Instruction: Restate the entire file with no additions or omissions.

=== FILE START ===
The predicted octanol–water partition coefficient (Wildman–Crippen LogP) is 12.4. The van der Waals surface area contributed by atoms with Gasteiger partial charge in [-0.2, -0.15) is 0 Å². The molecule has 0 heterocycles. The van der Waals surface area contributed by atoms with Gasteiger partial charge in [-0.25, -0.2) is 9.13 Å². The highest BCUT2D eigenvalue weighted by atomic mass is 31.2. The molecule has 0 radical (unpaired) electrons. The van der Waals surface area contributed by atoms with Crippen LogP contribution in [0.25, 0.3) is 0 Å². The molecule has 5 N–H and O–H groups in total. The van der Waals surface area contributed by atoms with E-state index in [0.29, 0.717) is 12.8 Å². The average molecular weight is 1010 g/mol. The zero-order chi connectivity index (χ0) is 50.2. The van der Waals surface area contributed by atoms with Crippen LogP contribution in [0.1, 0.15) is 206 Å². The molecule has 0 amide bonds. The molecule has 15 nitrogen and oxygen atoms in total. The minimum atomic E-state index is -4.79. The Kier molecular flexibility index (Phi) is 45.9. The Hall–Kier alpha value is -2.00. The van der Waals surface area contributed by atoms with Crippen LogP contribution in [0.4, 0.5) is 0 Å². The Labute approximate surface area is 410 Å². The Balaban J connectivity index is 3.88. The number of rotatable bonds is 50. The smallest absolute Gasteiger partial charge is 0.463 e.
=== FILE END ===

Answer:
The predicted octanol–water partition coefficient (Wildman–Crippen LogP) is 12.4. The van der Waals surface area contributed by atoms with Gasteiger partial charge in [-0.2, -0.15) is 0 Å². The molecule has 0 heterocycles. The van der Waals surface area contributed by atoms with Gasteiger partial charge in [-0.25, -0.2) is 9.13 Å². The highest BCUT2D eigenvalue weighted by atomic mass is 31.2. The molecule has 0 radical (unpaired) electrons. The van der Waals surface area contributed by atoms with Crippen LogP contribution in [0.25, 0.3) is 0 Å². The molecule has 5 N–H and O–H groups in total. The van der Waals surface area contributed by atoms with E-state index in [0.29, 0.717) is 12.8 Å². The average molecular weight is 1010 g/mol. The zero-order chi connectivity index (χ0) is 50.2. The van der Waals surface area contributed by atoms with Crippen LogP contribution in [0.1, 0.15) is 206 Å². The molecule has 0 amide bonds. The molecule has 15 nitrogen and oxygen atoms in total. The minimum atomic E-state index is -4.79. The Kier molecular flexibility index (Phi) is 45.9. The Hall–Kier alpha value is -2.00. The van der Waals surface area contributed by atoms with Crippen LogP contribution in [0.4, 0.5) is 0 Å². The Labute approximate surface area is 410 Å². The Balaban J connectivity index is 3.88. The number of rotatable bonds is 50. The smallest absolute Gasteiger partial charge is 0.463 e.